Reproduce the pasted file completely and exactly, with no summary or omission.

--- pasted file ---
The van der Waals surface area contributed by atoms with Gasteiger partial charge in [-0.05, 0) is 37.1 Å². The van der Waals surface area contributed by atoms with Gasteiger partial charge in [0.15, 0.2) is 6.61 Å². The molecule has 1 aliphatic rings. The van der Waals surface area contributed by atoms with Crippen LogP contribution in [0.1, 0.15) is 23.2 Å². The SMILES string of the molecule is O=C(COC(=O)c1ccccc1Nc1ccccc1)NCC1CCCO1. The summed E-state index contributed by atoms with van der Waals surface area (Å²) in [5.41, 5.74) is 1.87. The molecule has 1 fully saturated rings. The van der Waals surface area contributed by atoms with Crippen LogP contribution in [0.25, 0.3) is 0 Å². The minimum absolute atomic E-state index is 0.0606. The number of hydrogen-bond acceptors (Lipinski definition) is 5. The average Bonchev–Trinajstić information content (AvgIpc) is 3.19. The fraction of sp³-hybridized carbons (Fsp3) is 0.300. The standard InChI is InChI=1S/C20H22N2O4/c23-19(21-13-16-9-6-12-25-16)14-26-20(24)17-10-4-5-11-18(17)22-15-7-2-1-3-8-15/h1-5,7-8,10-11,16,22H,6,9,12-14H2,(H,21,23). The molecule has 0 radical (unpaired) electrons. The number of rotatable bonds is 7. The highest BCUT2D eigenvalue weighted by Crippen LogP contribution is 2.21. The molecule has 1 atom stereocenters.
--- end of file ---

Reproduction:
The van der Waals surface area contributed by atoms with Gasteiger partial charge in [-0.05, 0) is 37.1 Å². The van der Waals surface area contributed by atoms with Gasteiger partial charge in [0.15, 0.2) is 6.61 Å². The molecule has 1 aliphatic rings. The van der Waals surface area contributed by atoms with Crippen LogP contribution in [0.1, 0.15) is 23.2 Å². The SMILES string of the molecule is O=C(COC(=O)c1ccccc1Nc1ccccc1)NCC1CCCO1. The summed E-state index contributed by atoms with van der Waals surface area (Å²) in [5.41, 5.74) is 1.87. The molecule has 1 fully saturated rings. The van der Waals surface area contributed by atoms with Crippen LogP contribution in [0.25, 0.3) is 0 Å². The minimum absolute atomic E-state index is 0.0606. The number of hydrogen-bond acceptors (Lipinski definition) is 5. The average Bonchev–Trinajstić information content (AvgIpc) is 3.19. The fraction of sp³-hybridized carbons (Fsp3) is 0.300. The standard InChI is InChI=1S/C20H22N2O4/c23-19(21-13-16-9-6-12-25-16)14-26-20(24)17-10-4-5-11-18(17)22-15-7-2-1-3-8-15/h1-5,7-8,10-11,16,22H,6,9,12-14H2,(H,21,23). The molecule has 0 radical (unpaired) electrons. The number of rotatable bonds is 7. The highest BCUT2D eigenvalue weighted by Crippen LogP contribution is 2.21. The molecule has 1 atom stereocenters.